Small organisations make up a significant part of our critical infrastructure in almost every sector, which means one of the biggest challenges for regulators will be maintaining adequate cybersecurity across them. If any one of them gets compromised, it can have a huge ripple effect across national infrastructure. Identifying and securing every organisation that poses a potential cybersecurity risk is likely to be an extremely difficult task.
Let’s take a closer look at what the proposed changes entail for the sectors in question.
The introduction of enhanced cybersecurity obligations
Organisations operating in critical sectors, or those which are responsible for a critical infrastructure asset, may be subject to the positive security obligations on three potential aspects:
Adopting and maintaining a critical infrastructure risk management program, where they will be obliged to manage and mitigate risks by applying an all-hazards approach
Mandatory reporting of serious cyber security incidents to the Australian Signals Directorate within 12 or 24 hours, depending how critical the incident is
When required, providing ownership and operational information to the Register of Critical Assets
Each aspect will not necessarily apply to all critical infrastructure assets by default. They must be 'turned on' via rule for a specific critical infrastructure asset or a class of critical infrastructure assets.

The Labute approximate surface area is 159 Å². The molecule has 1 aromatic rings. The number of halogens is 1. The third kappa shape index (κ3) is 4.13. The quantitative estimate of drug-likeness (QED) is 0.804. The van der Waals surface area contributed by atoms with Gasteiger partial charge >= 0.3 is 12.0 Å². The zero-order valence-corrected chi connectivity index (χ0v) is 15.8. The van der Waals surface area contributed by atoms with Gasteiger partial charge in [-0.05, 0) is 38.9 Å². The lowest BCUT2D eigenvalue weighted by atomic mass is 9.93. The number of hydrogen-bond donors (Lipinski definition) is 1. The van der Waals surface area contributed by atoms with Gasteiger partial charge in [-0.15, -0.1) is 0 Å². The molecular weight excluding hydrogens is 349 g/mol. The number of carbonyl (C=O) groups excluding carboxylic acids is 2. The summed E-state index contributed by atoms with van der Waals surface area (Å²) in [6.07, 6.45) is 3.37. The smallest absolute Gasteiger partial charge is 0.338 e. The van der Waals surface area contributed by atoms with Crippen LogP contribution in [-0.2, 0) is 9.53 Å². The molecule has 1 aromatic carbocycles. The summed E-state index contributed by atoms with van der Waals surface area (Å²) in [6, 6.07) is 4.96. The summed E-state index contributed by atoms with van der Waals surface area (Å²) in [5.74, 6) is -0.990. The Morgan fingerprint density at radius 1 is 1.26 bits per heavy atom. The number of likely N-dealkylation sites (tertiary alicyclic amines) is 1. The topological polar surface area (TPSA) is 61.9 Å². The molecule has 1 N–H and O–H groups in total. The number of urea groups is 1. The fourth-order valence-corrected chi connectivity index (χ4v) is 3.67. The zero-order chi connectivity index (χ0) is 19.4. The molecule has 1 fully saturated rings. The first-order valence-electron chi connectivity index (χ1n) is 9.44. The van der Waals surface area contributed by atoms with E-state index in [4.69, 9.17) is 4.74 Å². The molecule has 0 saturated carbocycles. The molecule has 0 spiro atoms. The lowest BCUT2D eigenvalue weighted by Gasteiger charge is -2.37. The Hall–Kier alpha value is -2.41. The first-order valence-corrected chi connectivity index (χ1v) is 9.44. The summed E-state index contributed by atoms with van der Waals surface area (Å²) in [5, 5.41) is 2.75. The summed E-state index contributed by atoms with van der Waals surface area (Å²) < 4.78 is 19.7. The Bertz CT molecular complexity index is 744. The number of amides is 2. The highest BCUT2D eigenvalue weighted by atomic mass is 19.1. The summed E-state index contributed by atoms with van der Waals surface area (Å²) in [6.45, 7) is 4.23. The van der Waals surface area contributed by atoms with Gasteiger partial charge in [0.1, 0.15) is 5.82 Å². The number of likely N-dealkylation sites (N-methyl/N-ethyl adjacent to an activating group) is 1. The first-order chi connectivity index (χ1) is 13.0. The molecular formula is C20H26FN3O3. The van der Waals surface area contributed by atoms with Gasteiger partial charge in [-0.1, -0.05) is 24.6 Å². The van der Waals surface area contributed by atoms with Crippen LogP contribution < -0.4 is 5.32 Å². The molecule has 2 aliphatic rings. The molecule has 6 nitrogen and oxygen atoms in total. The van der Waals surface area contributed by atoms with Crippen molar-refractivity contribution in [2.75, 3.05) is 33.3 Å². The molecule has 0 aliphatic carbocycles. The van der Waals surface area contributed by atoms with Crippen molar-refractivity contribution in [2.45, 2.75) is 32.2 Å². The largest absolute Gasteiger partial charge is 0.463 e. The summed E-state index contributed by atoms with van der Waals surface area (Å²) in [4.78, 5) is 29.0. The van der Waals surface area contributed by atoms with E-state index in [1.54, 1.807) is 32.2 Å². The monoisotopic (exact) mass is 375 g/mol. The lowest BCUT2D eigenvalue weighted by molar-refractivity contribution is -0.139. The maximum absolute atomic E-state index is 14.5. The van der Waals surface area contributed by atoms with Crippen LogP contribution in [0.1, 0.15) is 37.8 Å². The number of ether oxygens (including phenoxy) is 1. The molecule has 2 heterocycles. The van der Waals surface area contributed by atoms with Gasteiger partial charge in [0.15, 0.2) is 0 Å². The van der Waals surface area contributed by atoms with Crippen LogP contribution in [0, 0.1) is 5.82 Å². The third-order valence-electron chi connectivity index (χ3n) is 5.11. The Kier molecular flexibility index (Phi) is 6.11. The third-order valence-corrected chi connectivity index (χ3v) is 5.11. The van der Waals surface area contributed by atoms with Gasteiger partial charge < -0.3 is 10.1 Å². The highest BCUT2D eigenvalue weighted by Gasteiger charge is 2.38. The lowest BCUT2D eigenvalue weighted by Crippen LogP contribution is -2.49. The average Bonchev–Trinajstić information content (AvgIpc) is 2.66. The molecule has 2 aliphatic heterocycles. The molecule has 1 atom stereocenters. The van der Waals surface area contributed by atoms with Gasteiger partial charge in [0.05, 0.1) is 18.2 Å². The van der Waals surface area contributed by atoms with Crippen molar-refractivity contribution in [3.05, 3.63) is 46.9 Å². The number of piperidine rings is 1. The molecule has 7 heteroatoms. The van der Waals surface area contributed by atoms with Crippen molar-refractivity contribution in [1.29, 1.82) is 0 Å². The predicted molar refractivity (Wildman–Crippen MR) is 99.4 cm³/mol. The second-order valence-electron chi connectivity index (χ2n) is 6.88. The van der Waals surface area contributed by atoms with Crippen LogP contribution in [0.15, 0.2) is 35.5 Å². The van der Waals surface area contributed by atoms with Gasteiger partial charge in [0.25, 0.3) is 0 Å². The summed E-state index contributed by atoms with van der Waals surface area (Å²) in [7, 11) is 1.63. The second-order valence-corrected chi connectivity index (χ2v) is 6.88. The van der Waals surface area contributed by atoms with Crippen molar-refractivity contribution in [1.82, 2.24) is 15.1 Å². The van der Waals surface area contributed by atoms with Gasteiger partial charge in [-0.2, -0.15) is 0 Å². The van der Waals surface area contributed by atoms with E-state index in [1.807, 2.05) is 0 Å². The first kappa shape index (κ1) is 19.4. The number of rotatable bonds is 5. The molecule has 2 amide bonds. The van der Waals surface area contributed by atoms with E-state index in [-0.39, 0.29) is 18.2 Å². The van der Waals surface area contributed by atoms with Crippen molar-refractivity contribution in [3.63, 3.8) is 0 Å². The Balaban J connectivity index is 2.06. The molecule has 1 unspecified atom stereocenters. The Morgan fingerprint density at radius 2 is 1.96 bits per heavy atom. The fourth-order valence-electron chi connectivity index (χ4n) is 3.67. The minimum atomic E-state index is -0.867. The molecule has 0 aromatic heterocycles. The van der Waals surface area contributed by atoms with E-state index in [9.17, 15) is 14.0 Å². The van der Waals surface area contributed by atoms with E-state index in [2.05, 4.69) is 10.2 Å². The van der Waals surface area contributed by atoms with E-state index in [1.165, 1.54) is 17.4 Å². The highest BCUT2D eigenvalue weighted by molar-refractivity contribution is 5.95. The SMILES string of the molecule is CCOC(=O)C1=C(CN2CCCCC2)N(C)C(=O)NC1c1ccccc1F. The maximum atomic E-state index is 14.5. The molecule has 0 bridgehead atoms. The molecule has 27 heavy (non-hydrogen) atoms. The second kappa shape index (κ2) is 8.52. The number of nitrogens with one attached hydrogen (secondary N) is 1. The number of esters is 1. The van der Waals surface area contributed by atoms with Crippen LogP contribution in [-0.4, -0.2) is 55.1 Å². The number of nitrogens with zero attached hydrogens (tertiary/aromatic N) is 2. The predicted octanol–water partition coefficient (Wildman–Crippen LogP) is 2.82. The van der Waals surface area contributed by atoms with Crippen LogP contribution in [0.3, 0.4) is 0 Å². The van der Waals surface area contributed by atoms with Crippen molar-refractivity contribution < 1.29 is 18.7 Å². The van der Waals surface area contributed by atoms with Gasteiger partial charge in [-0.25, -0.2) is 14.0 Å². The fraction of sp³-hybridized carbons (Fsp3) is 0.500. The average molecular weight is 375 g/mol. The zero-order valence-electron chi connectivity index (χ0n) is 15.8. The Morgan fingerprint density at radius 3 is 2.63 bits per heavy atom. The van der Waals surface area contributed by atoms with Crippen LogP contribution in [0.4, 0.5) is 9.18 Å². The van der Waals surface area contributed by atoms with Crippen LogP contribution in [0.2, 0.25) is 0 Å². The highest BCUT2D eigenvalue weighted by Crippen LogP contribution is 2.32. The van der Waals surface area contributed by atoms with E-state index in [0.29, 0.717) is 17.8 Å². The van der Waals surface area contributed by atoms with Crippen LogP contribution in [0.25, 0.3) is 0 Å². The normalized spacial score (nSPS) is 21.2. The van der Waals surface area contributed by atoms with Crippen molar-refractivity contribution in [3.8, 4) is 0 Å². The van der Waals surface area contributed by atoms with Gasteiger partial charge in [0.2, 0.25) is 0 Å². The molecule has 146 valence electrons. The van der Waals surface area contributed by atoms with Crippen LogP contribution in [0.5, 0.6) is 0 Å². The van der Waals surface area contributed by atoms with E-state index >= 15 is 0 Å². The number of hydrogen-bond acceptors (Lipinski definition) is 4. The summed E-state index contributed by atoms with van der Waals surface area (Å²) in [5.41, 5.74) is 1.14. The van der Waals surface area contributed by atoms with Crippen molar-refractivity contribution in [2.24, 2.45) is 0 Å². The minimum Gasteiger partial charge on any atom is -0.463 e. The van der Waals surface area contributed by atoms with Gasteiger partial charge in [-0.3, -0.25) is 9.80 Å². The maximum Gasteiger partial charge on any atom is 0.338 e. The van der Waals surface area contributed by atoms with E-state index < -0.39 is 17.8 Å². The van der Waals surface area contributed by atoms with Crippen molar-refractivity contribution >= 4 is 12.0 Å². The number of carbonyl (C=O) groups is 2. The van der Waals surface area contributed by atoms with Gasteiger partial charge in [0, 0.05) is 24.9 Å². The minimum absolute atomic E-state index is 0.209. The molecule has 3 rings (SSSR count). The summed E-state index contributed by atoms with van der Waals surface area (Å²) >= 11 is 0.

Industry concerns need to be considered
The proposed Bill has raised a number of concerns from many organisations, including the Australian Information Industry Association, various technology companies (including Microsoft, AWS, Cisco and the Software Alliance) and several universities.
One of the biggest concerns revolve around the Government’s new direct-action powers and the wide range of organisations which would be subject to the new rules (regardless of their connection to the traditional infrastructure sector).
Businesses and the government usually have differing priorities in a cyberattack. The private sector’s priorities would be to resume business as soon as possible, contain the consequences of a breach and minimise any reputational damage. In contrast, the government would seek to first and foremost protect national interests, and maintain industry-government relations.
Key industry players are also questioning what checks and balances will be in place and what avenues of review or appeal an infrastructure operator would have if the government’s powers were exercised.
The way forward
While well-intentioned and timely, the new Bill still raises some legitimate concerns about how it will be implemented. The best way forward is a collaborative and iterative consultation process between the government and the private sector to find more practical ways to achieve the desired outcomes.
Individual companies, especially those classified as critical infrastructure, will also need to review their cybersecurity practices and make sure they are aligned with government and industry standards.